Townscape works to start

Taelor PeluseyBusselton Dunsborough Times
Plans for stage four of the townscape improvements.
Camera IconPlans for stage four of the townscape improvements. Credit: Busselton-Dunsborough Times

Dunsborough’s town centre will soon undergo its final stage of townscape improvements, with a realignment of streets, the formation of more green space and a view to making the town more pedestrian-friendly.

Stage four of the townscape improvements — currently out for tender — is expected to begin next month and will take about six weeks, providing there are no major road blocks.

The roundabout at the centre of town will be made smaller and the streets realigned, allowing grassed areas to be established at the two Dunn Bay Road and Naturaliste Terrace corners, along with seating, canopy trees for shade and landscaping with native plants.

A small strip will also be established at the corner of Dunn Bay Road and Dunsborough Place.

Get in front of tomorrow's news for FREE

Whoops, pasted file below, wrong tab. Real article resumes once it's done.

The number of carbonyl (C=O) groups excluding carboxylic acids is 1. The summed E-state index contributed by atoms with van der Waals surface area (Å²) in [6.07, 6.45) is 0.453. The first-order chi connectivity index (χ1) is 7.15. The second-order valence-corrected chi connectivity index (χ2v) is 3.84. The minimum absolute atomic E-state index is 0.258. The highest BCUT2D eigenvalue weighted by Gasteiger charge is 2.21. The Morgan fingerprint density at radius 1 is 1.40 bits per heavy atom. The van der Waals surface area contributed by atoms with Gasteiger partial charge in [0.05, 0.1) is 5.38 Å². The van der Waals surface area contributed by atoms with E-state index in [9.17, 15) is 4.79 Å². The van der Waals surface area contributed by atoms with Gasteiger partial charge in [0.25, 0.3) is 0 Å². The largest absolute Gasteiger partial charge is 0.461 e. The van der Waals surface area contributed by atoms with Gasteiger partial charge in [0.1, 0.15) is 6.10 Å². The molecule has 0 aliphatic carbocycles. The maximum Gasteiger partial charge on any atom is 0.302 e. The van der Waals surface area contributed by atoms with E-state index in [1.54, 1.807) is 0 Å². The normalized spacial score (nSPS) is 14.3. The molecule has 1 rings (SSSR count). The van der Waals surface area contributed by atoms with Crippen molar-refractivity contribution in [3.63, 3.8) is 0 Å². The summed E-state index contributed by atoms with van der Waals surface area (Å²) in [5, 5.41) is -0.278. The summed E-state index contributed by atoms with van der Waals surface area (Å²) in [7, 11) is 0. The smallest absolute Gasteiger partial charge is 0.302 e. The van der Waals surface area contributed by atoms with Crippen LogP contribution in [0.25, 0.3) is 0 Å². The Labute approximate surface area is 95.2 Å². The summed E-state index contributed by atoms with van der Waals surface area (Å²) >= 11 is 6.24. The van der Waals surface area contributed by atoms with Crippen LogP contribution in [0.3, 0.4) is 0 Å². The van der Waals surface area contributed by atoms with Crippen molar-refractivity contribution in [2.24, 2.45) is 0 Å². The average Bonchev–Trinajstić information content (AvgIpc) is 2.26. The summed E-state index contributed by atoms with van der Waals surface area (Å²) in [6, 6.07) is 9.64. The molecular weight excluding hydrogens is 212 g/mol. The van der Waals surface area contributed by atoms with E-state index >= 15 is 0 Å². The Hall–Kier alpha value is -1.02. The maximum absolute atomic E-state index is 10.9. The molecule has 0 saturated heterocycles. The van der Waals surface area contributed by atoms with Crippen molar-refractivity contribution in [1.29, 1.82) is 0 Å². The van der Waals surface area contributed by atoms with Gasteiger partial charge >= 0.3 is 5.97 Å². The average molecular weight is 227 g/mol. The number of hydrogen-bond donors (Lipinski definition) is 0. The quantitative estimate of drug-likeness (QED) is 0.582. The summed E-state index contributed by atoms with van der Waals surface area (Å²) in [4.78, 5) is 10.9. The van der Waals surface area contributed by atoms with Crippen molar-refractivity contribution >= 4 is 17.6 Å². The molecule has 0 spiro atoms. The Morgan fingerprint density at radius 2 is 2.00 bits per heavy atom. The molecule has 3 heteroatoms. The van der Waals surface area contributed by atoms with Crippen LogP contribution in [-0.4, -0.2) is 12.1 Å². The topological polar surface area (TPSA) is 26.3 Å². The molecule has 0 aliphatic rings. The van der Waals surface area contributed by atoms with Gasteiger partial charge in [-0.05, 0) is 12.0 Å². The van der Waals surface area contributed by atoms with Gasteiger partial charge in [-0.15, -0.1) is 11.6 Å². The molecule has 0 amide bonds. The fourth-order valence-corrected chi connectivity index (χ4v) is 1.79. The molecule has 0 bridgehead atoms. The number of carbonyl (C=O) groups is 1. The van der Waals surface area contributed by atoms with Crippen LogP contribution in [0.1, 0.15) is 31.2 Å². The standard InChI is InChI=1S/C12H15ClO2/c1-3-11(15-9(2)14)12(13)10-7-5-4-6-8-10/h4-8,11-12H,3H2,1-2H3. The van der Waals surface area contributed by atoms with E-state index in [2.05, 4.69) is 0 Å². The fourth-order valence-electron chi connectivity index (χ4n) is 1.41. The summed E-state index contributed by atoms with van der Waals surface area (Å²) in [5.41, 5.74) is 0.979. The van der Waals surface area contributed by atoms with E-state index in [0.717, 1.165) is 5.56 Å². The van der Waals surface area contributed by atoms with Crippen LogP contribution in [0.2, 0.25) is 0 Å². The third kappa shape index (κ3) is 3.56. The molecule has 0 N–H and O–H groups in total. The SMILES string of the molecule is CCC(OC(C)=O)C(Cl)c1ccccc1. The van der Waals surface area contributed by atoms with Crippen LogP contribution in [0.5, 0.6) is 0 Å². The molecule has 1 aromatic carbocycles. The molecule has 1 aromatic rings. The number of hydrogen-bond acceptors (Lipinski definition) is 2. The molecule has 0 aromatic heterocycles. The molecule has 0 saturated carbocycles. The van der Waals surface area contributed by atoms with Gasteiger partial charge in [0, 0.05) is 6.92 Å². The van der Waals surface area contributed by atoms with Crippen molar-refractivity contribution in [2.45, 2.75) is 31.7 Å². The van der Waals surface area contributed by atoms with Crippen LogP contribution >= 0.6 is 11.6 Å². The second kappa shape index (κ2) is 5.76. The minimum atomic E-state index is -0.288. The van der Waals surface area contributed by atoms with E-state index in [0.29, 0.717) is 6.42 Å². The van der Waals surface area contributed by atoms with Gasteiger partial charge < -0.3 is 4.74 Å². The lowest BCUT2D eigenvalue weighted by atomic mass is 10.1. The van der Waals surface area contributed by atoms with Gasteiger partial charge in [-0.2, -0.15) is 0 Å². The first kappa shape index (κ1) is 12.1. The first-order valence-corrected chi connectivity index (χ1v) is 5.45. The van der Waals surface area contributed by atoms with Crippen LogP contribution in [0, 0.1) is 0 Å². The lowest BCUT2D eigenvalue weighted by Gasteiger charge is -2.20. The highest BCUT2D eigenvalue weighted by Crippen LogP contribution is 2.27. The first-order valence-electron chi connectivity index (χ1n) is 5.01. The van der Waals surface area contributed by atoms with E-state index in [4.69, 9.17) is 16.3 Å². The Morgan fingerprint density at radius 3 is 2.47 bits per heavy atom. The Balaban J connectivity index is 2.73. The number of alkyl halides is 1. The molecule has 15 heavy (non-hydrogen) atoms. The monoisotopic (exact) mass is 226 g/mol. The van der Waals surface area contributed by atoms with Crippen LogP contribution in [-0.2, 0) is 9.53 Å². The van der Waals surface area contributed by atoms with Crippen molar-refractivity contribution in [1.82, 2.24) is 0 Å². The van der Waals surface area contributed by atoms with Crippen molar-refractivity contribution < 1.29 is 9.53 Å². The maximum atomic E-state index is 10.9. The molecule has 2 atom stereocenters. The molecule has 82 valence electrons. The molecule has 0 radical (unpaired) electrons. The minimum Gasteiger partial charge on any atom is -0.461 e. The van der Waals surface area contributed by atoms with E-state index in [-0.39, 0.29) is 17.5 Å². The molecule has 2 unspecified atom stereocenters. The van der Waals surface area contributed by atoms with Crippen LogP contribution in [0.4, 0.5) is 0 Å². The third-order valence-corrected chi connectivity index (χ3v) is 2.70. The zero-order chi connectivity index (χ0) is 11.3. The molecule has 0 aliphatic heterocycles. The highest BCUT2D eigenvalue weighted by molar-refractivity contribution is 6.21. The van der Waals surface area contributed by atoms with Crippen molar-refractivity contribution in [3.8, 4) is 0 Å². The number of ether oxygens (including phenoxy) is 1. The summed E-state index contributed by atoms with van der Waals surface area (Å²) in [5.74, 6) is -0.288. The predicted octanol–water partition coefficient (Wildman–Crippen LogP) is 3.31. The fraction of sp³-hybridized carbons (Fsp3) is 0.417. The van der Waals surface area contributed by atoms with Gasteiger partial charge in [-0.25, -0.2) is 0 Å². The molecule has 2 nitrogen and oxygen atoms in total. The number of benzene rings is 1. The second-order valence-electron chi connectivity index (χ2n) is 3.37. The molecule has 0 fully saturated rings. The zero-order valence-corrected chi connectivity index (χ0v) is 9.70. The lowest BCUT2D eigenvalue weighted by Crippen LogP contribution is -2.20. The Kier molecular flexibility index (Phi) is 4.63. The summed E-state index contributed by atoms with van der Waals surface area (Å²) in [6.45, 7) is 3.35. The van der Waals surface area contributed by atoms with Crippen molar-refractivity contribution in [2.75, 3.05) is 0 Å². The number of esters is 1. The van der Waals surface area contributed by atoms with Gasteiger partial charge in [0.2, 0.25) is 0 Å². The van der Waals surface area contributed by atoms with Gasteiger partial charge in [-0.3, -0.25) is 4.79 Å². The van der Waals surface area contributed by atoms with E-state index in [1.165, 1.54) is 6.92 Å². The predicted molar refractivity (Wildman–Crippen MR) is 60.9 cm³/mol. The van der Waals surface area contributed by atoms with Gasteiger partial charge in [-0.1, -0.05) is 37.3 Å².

Journalism for the curious Australian across politics, business, culture and opinion.


While parking bays will be lost to the front of the BP service station, City of Busselton engineering and works services director Oliver Darby said there had been a net increase of parking bays since townscape improvements started several years ago. With two big parking areas now “anchoring” the town — one at Centrepoint and the other at Seymour Boulevard — strategic planner William Hosken said he expected there would be fewer cars in the town centre.

“Parking will be on the outskirts ... so it’ll be more pedestrian-friendly,” he said.

“The way the streets will be aligned, traffic will move more slowly. It’ll be safer and more pedestrian-friendly.”

Stage four is the final step of the townscape improvements, which have included street realignments, better connectivity and more parking. As in previous stages, the City concedes there will be some disruption to businesses during the works, but the Dunsborough Yallingup Chamber of Commerce and Industry is on board with the plan.

“There will be short-term disruption to businesses directly affected by the road and landscaping works; however, the overall impact will be slower traffic, improved and safer pedestrian movement,” DYCCI president Pauline Vukelic said.

“Additionally the grassed areas in what was previously carpark will contribute to relaxed enjoyment of the town centre.”

Get the latest news from thewest.com.au in your inbox.

Sign up for our emails